As the situation of the US Treasury and the Federal Reserve Bank continues to worsen amid spiraling debts, Politico reports that it appears the Federal Reserve Bank will keep interest rates at zero percent through 2023.
Federal Reserve officials on Wednesday projected that they would keep interest rates near zero through 2023, as it aims to help the economy fully recover from the coronavirus pandemic.
The central bank expects the U.S. economy to shrink by 3.7 percent this year, a more optimistic forecast than its June estimate of a 6.5 percent contraction, but that number would still be much worse than 2009 — the worst year of the Great Recession — when GDP shrank by 2.5 percent.
Fed policymakers now expect unemployment to drop to 7.6 percent by the end of the year, also a somewhat more hopeful outlook than before; the current rate of 8.4 percent is already better than where Fed officials had previously thought the job market would be by December.
The central bank also shed more light on its pledge not to raise interest rates until prices begin to rise more rapidly, part of a bid to allow the unemployment rate to drop as low as possible and to avoid choking off a recovery too early.
Because the central bank has undershot its inflation target for so many years, it’s now trying to overshoot for a time so that inflation will ultimately average 2 percent.
On Wednesday, the Fed pledged not to raise rates until “inflation has risen to 2 percent and is on track to moderately exceed 2 percent for some time.”
That part of the statement garnered dissents from Dallas Fed President Robert Kaplan and Minnesota Fed President Neel Kashkari. Kaplan wanted to leave the Fed’s policy actions more open-ended, while Kashkari thinks the Fed should ensure that “core inflation has reached 2 percent on a sustained basis.” (source)
The way that interest rates work is in proportion to their ability to stimulate economic purchasing or contract it.
If rates are low, people (a) are more likely to want to borrow money and (b) more likely to spend money. Banks on the other hand are (a) less likely to want to lend money and (b) more likely to save it.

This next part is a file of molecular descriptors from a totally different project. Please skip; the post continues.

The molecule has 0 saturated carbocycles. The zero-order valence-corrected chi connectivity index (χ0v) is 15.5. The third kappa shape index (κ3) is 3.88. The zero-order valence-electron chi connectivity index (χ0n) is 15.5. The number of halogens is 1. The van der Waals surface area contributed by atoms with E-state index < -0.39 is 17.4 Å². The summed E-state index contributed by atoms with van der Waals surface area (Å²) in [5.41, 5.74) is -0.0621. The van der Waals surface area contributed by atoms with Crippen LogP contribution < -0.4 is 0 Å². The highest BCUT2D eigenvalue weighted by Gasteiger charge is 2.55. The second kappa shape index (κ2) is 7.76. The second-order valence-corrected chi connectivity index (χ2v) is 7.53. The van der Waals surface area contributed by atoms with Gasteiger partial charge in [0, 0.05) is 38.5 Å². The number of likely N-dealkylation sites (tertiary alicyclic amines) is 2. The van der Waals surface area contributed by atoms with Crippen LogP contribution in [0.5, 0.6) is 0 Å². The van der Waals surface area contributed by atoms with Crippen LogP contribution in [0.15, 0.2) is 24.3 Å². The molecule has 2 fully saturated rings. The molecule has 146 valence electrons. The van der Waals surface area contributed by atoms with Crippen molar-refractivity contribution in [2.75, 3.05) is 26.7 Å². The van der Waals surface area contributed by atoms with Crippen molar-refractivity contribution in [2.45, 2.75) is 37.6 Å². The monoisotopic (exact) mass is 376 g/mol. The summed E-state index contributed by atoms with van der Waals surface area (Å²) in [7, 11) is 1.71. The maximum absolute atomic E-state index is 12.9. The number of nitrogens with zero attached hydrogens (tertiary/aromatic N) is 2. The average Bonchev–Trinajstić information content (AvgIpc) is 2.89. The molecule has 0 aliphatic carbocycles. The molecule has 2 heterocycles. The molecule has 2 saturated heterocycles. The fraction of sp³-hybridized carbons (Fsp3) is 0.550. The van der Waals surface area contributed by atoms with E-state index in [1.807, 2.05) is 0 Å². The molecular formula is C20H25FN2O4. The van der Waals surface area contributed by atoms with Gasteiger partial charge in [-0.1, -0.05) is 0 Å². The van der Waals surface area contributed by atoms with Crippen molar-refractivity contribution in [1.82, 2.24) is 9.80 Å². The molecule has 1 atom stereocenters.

If rates are high, people are (a) less likely to want to borrow money and (b) more likely to save money, while banks are (a) more likely to want to loan money and (b) less likely to save money.
One can see there is an inverse relationship that will move up and down like a sort of wave, but overall is about making a balance, and the purpose of the Federal Reserve Bank is to try to adjust these rates to either drive inflation of certain asset classes through spending or to restrict it. In this sense, it is a sort of a planned economic tool that can be used for good or for bad.
The problem with the US right now is not one of supply or demand, but rather the nature of the money itself. As I have noted before, we are experiencing hyperinflation type conditions, which is the loss of faith in a currency due to debt and it being backed by its ability to service debts it no longer can service.
Fiat currencies are also not always bad. They have a lifespan of about 50 years, and at that time, usually need to be changed out lest very bad economic problems happen. One may wonder in the Bible about debt “jubilees”, especially the large one celebrated on the 49th or 50th year (depending how one looks at it), and can say that it is important because it is that year which cancels out most debts in society. This is the equivalent to, from an economic point of view, issuing a new currency because the debt levels are what cause hyperinflation, as money is printed in oversupply to service debts and eventually the money itself loses value.
What the Federal Government is doing by keeping interest rates low is to attempt to stimulate the economy through consumer spending (the basis of the US economy for over fifty years). However, people cannot spend money because they are so indebted that any money they have must go to service debts. This is the conundrum that the US population finds herself in, and because of this, one is facing an unwinnable battle against debt that either must be solved by a return to a production model that will enable wealth to be generated to pay off debts (which likely would not happen because of the incredible size of the debt, as it is the largest in world history), to default on the debt (not going to happen because it would mean that the US’s creditors could collect, which is not going to be allowed, a jubilee (which means dealing with the financial problems in society by arresting bankers involved in making the debt crisis and that is not going to happen), or hyperinflation to destroy the currency (the most politically acceptable because while it would hurt the whole country in awful ways, it would be blamed on a random third-party so that those who caused the situation cannot be blamed, they can remain in power, and the debt can be discarded).
The recent Families First COVID-19 Stimulus Bill that Trump signed into office is a virtual guarantee of hyperinflation, for as I have noted, it takes the whole budget for Fiscal Year 2019 and spend it with one single payment. With spending such as this, it is only a matter of time before the perception of the US dollar as as stable currency will run out and a reckoning will be forced with it, and when it is discovered that the currency is worthless and this is acknowledged by the world, that will be the point when the real troubles begin, and no money manipulation can save anybody at that point, because it will either be pay the debts, go into bankruptcy, or abolish the debts, and those in power would rather pay it with fraudulent money at the expense of all than hold accountable those individuals and institutions which brought about the problem to begin with.